Now, I'm the kind of person who puts eggs in bowls and beats them before adding them to a dish like this, but tonight I reformed. It's liberating! Just crack the four eggs open on top of the hot meat mixture, break the yolks with your spatula, and stir 'til everything's cooked.

Alongside local sugar snap peas so young you don't even need to string 'em, local radishes, and local strawberries for dessert, this Joe's Special is robust dish that makes a good warm-day meal because there's no oven involved. You can play with the ingredients endlessly, all summer long.

And you know what? This is another Entirely Local Meal. Bravo!

Monday, June 14, 2010

Easy Meal Ideas

This article came out in the New York times a few years ago, and I post it here because it exemplifies the style of cooking at which I am trying to become more adept: making a meal of the ingredients on hand.

I cut the article out and taped it to the inside of my pantry door, and sometimes I just stand there and read a few of the 101 ideas Bittman offers. Just a glance or two at it can put you in the frame of mind for creating satisfying, speedy meals, especially during the farmer's market season when your fridge might be (ahem) a little full of fresh, local produce.

By keeping certain staples in the fridge (cheeses, oils, nuts, eggs, olives, etc) and in your cupboards (pasta, canned salmon, soups, canned beans, and such), as well as some freezer basics like meat and fish, you can forget complex recipes and merely combine the parts into a whole. Next up for me is Idea #28, using my fresh, local eggs, Pat 'n Tam's ground beef and the Schreiber and Sons spinach and onions I got last week.

There's a time for complex recipes and for spending hours in the kitchen. But summer ain't it.

Friday, June 11, 2010

Management of Your Farmer's Market Booty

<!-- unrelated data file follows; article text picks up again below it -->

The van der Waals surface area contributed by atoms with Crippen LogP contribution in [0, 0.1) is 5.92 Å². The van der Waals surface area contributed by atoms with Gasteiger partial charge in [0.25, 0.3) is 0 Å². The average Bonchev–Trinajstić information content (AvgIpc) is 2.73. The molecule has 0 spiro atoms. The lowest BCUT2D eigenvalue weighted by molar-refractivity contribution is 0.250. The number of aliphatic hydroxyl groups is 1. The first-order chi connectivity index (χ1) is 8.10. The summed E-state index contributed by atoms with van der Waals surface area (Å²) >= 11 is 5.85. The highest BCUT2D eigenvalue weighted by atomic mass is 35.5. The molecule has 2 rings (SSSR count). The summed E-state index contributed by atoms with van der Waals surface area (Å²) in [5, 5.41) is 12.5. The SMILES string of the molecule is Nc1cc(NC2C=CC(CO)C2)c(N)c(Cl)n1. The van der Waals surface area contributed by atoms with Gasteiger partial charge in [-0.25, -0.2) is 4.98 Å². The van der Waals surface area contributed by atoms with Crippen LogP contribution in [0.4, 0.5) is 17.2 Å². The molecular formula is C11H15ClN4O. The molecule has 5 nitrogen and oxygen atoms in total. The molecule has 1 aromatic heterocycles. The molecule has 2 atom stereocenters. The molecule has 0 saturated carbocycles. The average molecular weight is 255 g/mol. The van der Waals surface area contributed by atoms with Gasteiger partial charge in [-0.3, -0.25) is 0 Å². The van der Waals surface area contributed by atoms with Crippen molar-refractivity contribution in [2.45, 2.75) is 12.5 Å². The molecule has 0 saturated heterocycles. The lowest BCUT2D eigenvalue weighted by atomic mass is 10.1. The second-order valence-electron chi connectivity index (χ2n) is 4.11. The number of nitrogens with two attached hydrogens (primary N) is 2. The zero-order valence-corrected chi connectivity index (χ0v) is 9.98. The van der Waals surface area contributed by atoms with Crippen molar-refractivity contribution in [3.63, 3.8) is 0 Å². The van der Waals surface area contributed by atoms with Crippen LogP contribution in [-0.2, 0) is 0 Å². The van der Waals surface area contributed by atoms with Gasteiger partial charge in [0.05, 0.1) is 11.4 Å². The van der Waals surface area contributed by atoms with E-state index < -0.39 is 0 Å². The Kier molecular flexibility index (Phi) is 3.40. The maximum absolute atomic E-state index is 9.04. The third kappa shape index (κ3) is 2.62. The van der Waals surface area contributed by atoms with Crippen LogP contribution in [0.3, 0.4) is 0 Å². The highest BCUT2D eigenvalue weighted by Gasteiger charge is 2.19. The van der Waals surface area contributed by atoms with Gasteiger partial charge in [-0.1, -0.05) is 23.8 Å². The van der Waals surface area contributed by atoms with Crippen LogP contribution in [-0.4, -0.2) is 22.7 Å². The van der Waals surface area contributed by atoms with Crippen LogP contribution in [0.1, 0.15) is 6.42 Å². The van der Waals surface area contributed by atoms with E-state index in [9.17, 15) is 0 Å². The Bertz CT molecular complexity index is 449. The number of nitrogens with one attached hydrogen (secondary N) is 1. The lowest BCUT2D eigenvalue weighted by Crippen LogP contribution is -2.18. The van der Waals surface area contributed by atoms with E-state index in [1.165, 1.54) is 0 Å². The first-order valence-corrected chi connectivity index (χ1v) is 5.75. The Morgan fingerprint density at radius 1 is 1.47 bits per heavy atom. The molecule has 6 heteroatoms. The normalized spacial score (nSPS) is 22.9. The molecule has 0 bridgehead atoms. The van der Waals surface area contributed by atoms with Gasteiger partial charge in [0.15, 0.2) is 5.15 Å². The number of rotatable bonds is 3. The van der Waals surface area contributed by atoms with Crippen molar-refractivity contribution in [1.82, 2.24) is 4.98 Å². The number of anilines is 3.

Okay, this is going to get a little personal. But if one takes the trouble to go to a farmer's market and stock up on fresh fruits, vegetables, nuts, and other wonderful stuff, it doesn't make sense to let ANY of it go to waste. Here are a couple of tricks to keep your wondrous goods rotating happily.

1) Keep a list of the fresh stuff you bring home from the market. Post it on your fridge. Gaze at the list for inspiration. Cook with your beautiful produce. Cross off stuff that you use. This way, your fresh produce will be used when it IS fresh, and will not become a sad, cast-out victim of Produce Neglect, producing guilt that you don't need.

2) Invest in clear storage containers, especially for refrigerated items. This way you can SEE what you have, and will be more likely to USE it. We are, after all, pretty simple creatures. See, reach, eat.

Classic cooking (Cordon Bleu, Culinary Institute of America, etc.) has as its main theme the age-old premise of respecting food and not wasting it. A good value to cultivate!

Wednesday, June 9, 2010

Arugula-Pecan Pasta with Local Flatiron Steak

Don't go thinking I'm inspired all the time. Last night we had scrambled eggs with leftover spinach in them, and toast. For which, of course, I am very grateful.

Still, I was ready for something with a little zing tonight, but couldn't seem to zero in on anything. It's always tempting to cave in and go out. But reading Cathy Erway's book is inspiring because she went without eating in a restaurant for TWO YEARS. I know Mr. Eating the Scenery prefers eating in, so I really try to make that happen.

When uninspired, I usually start tidying things up, and in so doing, I picked up the latest issue of Sunset magazine, which (!) had a page turned down on this recipe!

I had two bags of local arugula, and had picked up some flatiron steak from Pat 'n Tam's at the Pasco farmer's market a couple of weeks ago. Sunset called for walnuts in the pesto, but I was out of them so used pecans. And they used hangar steak and made a complex sauce for it. But I used up all my cooking mojo for today just making the pesto.
Adapted from Sunset Magazine

When using arugula in salads, I usually tear out the big stems. But for pesto, you can leave them on! I always toss the pesto with only part of the pasta at first, and only mix in more if needed to get the pesto:pasta ratio just right.

1 pound dried pasta ... penne, farfalle, rotini ... no matter